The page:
PETER MITCHELL LANDSCAPE FRAMEWORK PLAN

In 2011 the client, an international mining company, agreed to meet state agency requirements for mitigation of impacts in two watersheds, in return for a permit to mine its current taconite pit in NE Minnesota. Referred to as the “15 points”, the guidelines include formation of wetland and shoreline habitat. They also reiterate revegetation and other standards consistent with current state reclamation rules. The result of the project is the Landscape Framework Plan submitted here.

The Framework lays out a 60-year strategy for the repair and rehabilitation of an 11-mile mine into a functioning landscape. It presents a systematic approach to reclamation during mining and once mining is completed, including installation of innovative practices throughout the mine. The Framework is a ‘living guide’ for ongoing repair and reclamation that mine engineers can use to make day-to-day reclamation design decisions that respond to production planning and environmental conditions. Four major goals include:
• reconnect to perimeter woodlands via seeding or planting of both native and adaptive species
• invest in rebuilding soil

• construct connected target species corridors
• concentrate effort in ‘rehabilitation zones’

Key Framework elements:

Implementation Road Map for activation over time.

Landscape Units. Six named landscape units based on landform character and current mine information are the mine’s planning and design infrastructure. The Living Lab unit, located on publicly visible mined land, will model progressive reclamation practices to be monitored for replication throughout the mine.

Field Manual. A 3-ring binder houses unit maps, implementation matrices, state guidelines, and installation prescriptions. Hand-drawn illustrations depict future scenarios. Technical handbooks providing additional seeding, bioengineering, and planting information are enclosed.

Uniqueness
First master strategy for mineland reclamation in the region.

Knowledge application The Framework focuses on the mine as a working landscape that can be reknit into surrounding adaptive and natural systems through the formation of corridors, patches, littoral zones and use of diverse plant palettes (self-colonizing natives, non native volunteer species adapted to mine conditions, species favorable to anticipated climate change).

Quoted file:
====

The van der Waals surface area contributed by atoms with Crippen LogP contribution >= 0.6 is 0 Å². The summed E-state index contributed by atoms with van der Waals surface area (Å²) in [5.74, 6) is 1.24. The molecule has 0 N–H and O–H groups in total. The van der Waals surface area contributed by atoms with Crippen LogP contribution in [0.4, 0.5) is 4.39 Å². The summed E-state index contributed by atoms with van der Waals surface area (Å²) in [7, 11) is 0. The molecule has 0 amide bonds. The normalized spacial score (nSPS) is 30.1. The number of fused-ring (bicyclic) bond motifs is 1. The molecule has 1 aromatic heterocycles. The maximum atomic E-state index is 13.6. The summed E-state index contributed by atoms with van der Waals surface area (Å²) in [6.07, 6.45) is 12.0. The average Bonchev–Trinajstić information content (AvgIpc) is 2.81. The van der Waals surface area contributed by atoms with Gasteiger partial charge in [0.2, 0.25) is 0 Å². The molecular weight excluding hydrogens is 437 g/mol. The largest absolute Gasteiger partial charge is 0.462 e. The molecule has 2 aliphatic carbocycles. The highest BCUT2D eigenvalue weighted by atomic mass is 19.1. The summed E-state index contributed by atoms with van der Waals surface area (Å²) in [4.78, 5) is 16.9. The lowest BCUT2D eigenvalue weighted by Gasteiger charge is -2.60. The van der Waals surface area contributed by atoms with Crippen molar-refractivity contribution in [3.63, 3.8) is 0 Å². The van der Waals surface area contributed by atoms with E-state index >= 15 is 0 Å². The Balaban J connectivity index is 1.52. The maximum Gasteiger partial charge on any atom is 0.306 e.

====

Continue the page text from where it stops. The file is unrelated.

Landscape units deconstruct the mine, a technique particularly popular with team mine engineers. The analysis reinforces a landscape vision clear enough to be implemented by a succession of personnel. These imageable areas provide a structure for repair and a personality that maintains company enthusiasm for its eventual implementation. Each unit is scaled to help mine engineers implement specific reclamation practices within the context of production.

Implementation Road Map actualized over time within the company and over successions of personnel. Stated tasks and action steps institutionalize the Framework within company practices. Making physical design ideas real in the office and projecting them as outcomes for personnel needing metrics is critical to implementation. It monitors the progress of in-house decision-making and anticipates the ‘career sheds’ of those responsible for implementation.


Waste as resource. The client removes massive volumes of land and landscape materials in order to access minerals. Vegetation, logs and slash, topsoil, boulders, peat, etc. are considered waste because they are not capitalized in the mining revenue equation. These materials are, however, ‘free resources’ that can successfully help recreate ‘native’ infrastructure. Harvesting and storing them for future applications makes them investment resources for the client, with substantial savings. Recycling them illustrates smart use of all mine assets.

Field Manual. The simple three-ring binder format is purposeful. Pages can be added or removed for copying or distribution. Visual formats are conservative to be understandable to any user, whether engineers or operational personnel unfamiliar with design practice but responsible for installation. Hand drawn diagrams and illustrations clearly prescribe techniques and depict future scenarios. Given implementation timelines, illustrations convey desired character rather than explicit designs that could be assumed from digital media.